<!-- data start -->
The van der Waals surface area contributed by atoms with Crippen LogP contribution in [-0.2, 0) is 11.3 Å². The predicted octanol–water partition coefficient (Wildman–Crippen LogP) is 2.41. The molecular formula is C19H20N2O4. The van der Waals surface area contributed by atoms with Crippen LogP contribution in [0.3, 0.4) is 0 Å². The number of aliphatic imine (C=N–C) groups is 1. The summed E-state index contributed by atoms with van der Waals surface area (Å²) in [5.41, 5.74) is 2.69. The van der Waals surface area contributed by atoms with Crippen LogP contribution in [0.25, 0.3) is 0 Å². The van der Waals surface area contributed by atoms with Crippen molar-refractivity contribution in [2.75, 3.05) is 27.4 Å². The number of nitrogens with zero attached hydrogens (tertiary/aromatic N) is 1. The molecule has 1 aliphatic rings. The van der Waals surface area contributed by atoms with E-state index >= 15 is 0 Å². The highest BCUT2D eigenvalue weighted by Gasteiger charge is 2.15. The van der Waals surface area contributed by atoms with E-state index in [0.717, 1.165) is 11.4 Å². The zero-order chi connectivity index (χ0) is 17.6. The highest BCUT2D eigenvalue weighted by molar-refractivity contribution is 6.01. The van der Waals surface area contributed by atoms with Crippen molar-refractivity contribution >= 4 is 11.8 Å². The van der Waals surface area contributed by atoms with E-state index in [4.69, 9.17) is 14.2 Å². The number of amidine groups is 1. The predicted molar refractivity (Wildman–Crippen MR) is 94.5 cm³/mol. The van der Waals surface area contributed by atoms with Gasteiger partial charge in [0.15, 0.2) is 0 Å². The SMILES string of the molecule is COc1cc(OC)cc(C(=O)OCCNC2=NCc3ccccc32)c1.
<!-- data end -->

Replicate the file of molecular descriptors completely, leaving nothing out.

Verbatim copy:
The van der Waals surface area contributed by atoms with Crippen LogP contribution in [-0.2, 0) is 11.3 Å². The predicted octanol–water partition coefficient (Wildman–Crippen LogP) is 2.41. The molecular formula is C19H20N2O4. The van der Waals surface area contributed by atoms with Crippen LogP contribution in [0.3, 0.4) is 0 Å². The number of aliphatic imine (C=N–C) groups is 1. The summed E-state index contributed by atoms with van der Waals surface area (Å²) in [5.41, 5.74) is 2.69. The van der Waals surface area contributed by atoms with Crippen LogP contribution in [0.25, 0.3) is 0 Å². The van der Waals surface area contributed by atoms with Crippen molar-refractivity contribution in [2.75, 3.05) is 27.4 Å². The number of nitrogens with zero attached hydrogens (tertiary/aromatic N) is 1. The molecule has 1 aliphatic rings. The van der Waals surface area contributed by atoms with E-state index >= 15 is 0 Å². The highest BCUT2D eigenvalue weighted by Gasteiger charge is 2.15. The van der Waals surface area contributed by atoms with E-state index in [0.717, 1.165) is 11.4 Å². The zero-order chi connectivity index (χ0) is 17.6. The highest BCUT2D eigenvalue weighted by molar-refractivity contribution is 6.01. The van der Waals surface area contributed by atoms with Crippen molar-refractivity contribution >= 4 is 11.8 Å². The van der Waals surface area contributed by atoms with E-state index in [4.69, 9.17) is 14.2 Å². The number of amidine groups is 1. The predicted molar refractivity (Wildman–Crippen MR) is 94.5 cm³/mol. The van der Waals surface area contributed by atoms with Gasteiger partial charge in [0.15, 0.2) is 0 Å². The SMILES string of the molecule is COc1cc(OC)cc(C(=O)OCCNC2=NCc3ccccc32)c1.